Saturday, November 10, 2012

AF3 Cockpit Tent

Fitted tent for camping
We used a polytarp for a recent trip to the Core Sound of North Carolina's outer banks and it served its purpose well.  

Polytarp cockpit tent for AF3 Cream Cheese
It kept the rain out during a 35-45 mph storm one night and sheltered us from the wind when it was in the 50's Fahrenheit.  But the tent takes a lot of time to setup, is noisy, ugly and bulky.  Running the lines under the hull is awkward.

Having achieved some sewing success with my third reef project, I decided to embark on another sewing project; a custom fitted camping tent.

I spent a few spare evenings reading through my copy of "The Complete Canvasworker's Guide" by Jim Grant.  Then I made a few line drawings of various designs including various configurations of hoops and frames.  I finally settled on a simple A-frame design slung over the sprit boom and bimini similar to what we had used in North Carolina:

Cockpit tent design - side view
Cockpit tent design - top view
Use gravity  
This project required many 10' to 12' flat felled seams.  At first I tried put the sewing machine and fabric on the floor but I quickly found out that my Janome Magnolia 7300 sewing machine doesn't have the power to pull all of that fabric.  I solved this problem by following the advice of of Emiliano Marino's "The Sailmaker's Apprentice" and constructing a gravity feed system.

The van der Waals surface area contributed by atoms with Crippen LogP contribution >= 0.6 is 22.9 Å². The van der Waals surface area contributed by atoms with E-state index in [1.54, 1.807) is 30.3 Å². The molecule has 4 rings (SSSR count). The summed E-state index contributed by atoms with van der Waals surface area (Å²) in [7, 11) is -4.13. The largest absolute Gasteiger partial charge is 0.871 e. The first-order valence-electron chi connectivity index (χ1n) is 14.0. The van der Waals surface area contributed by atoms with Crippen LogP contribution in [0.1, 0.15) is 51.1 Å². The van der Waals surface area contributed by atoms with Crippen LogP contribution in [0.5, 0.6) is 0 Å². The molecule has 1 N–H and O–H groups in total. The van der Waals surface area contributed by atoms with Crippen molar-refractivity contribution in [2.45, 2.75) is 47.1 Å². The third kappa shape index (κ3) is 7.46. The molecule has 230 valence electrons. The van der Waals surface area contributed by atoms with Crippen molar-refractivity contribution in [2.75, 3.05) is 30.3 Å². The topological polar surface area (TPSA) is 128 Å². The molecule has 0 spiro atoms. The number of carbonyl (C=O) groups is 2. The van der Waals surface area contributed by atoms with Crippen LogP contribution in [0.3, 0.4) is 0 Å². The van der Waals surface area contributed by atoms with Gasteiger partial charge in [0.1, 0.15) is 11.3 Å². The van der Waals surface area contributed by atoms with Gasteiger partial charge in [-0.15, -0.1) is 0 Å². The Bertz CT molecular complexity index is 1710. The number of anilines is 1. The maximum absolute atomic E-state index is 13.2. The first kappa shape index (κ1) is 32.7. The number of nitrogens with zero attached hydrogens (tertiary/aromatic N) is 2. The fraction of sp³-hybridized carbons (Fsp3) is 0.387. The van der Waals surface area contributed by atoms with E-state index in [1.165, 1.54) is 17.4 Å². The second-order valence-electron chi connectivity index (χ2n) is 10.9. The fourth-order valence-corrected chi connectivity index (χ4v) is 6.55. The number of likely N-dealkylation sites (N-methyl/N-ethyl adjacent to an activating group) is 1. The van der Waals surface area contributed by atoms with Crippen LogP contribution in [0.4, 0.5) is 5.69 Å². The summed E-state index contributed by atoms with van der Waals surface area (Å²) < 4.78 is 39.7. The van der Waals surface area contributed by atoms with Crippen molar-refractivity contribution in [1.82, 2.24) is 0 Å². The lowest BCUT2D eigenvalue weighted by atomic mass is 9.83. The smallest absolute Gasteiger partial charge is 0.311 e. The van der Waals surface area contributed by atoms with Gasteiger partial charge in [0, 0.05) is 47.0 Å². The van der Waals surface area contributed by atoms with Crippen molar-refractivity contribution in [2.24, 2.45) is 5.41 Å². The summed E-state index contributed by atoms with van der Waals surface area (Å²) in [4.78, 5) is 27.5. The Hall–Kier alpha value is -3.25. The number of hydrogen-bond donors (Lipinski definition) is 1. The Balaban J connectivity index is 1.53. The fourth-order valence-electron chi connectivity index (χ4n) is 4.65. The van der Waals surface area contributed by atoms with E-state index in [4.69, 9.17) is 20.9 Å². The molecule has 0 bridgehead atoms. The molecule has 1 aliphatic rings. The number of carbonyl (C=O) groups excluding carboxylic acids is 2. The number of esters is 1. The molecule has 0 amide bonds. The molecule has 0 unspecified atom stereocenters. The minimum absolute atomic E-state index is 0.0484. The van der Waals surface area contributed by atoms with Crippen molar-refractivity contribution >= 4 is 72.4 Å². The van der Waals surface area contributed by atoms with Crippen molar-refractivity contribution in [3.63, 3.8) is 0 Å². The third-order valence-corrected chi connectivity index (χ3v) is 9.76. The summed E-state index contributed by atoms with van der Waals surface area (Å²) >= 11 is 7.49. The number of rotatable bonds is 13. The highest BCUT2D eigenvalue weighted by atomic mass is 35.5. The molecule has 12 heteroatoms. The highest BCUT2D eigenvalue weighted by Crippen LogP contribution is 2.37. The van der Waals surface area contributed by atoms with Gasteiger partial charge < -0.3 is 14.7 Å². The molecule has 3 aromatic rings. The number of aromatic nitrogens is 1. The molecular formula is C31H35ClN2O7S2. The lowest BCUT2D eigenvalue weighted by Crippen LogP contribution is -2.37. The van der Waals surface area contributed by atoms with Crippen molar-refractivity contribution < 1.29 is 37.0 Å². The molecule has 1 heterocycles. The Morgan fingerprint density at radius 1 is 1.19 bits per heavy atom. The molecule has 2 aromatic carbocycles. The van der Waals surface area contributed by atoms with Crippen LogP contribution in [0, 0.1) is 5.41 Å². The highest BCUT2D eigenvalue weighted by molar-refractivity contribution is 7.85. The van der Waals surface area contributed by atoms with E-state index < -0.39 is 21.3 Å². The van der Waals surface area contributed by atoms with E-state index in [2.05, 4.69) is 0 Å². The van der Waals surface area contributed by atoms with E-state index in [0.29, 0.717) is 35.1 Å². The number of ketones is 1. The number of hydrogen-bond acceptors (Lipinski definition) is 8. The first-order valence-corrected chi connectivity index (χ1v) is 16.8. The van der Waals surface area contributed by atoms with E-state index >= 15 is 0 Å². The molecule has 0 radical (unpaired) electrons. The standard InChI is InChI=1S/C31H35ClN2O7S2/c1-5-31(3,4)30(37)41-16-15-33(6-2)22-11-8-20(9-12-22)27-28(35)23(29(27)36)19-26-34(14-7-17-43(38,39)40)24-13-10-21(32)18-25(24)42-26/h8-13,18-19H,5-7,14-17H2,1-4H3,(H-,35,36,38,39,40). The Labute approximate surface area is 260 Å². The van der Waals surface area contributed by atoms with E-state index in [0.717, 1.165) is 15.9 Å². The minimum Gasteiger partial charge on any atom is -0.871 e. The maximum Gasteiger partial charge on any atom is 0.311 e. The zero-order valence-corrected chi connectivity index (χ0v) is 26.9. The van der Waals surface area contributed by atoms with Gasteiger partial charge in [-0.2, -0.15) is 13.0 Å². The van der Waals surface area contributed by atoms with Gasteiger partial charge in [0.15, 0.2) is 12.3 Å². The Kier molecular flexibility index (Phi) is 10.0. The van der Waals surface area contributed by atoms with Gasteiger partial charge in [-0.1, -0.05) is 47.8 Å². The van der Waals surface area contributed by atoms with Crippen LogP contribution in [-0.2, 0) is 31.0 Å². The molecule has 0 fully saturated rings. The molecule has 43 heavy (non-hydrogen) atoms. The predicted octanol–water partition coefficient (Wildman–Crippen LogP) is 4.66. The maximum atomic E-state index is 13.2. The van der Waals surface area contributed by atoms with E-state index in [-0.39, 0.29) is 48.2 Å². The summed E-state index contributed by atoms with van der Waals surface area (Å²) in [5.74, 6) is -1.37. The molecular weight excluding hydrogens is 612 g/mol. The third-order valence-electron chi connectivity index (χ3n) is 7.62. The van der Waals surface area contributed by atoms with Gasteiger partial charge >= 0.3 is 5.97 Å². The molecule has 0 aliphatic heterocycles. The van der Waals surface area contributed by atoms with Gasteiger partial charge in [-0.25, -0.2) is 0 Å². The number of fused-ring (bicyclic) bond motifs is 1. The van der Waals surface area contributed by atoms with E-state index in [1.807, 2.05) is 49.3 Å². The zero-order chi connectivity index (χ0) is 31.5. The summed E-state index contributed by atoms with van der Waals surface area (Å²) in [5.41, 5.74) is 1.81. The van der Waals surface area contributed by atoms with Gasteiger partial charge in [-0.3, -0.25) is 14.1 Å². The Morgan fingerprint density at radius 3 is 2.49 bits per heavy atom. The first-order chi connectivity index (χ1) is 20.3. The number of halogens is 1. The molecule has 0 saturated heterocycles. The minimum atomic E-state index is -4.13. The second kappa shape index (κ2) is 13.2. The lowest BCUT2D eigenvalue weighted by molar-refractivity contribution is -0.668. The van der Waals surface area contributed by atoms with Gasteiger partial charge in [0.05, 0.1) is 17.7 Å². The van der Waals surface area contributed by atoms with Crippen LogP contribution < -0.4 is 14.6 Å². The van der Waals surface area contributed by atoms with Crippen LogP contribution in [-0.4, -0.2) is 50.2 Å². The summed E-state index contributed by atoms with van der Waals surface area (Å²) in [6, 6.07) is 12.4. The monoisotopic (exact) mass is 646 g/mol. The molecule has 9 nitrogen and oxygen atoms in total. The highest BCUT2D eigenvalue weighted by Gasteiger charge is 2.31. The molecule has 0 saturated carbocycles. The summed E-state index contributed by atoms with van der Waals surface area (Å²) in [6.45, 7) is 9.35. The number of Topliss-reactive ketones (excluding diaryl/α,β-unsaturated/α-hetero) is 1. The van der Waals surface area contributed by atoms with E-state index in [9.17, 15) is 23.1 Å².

Sewing long seams using a gravity feed system
Sailrite's 3/8" basting tape
I made the first seams using pins.  The results were crude and tended to have puckers.  Later in the project I ordered a roll of 3/8" Seamstick basting tape.  What a difference it made.  My seams were more uniform and took far less time.

Walking foot
Also halfway through the project, I ordered a walking foot attachment for my sewing machine.  It also makes for more uniform seams.

No boom needed
I sewed 1" polyester webbing along the centerline and terminated each end with 2" webbing and a 2" bronze ring.

Ridge reinforcement
This allows me to stretch the tent taught between the bow and stern and eliminates the need to use the sprit boom as a ridge pole.  I clip the mainsheet to the stern ring and pull it taught.

I used stainless rings and webbing to attach the cover to the boat.  I found sailrite's how-to videos to be very helpful in figuring out the mechanics of assembly.
Corner Attachments
Ready for assembly
Attachments and Setup
I sewed in sleeves for fiberglass tent hoops but after experimenting with the fully assembled tent, I decided that the hoops added almost nothing and complicated the setup.  The sides of the tent clip to lashing hooks fastened underneath the gun'nle.

Side attachments
The bow uses a single pole with a line tied to the forward mooring cleat.

Bow detail
The stern is open to the air, .  The corners are tied to the stern mooring cleats.

Stern detail

Next steps
I am very pleased with the results.  The tent only takes about 6 minutes to setup.  I will probably sew in a few windows and I may fabricate a panel to cover the stern.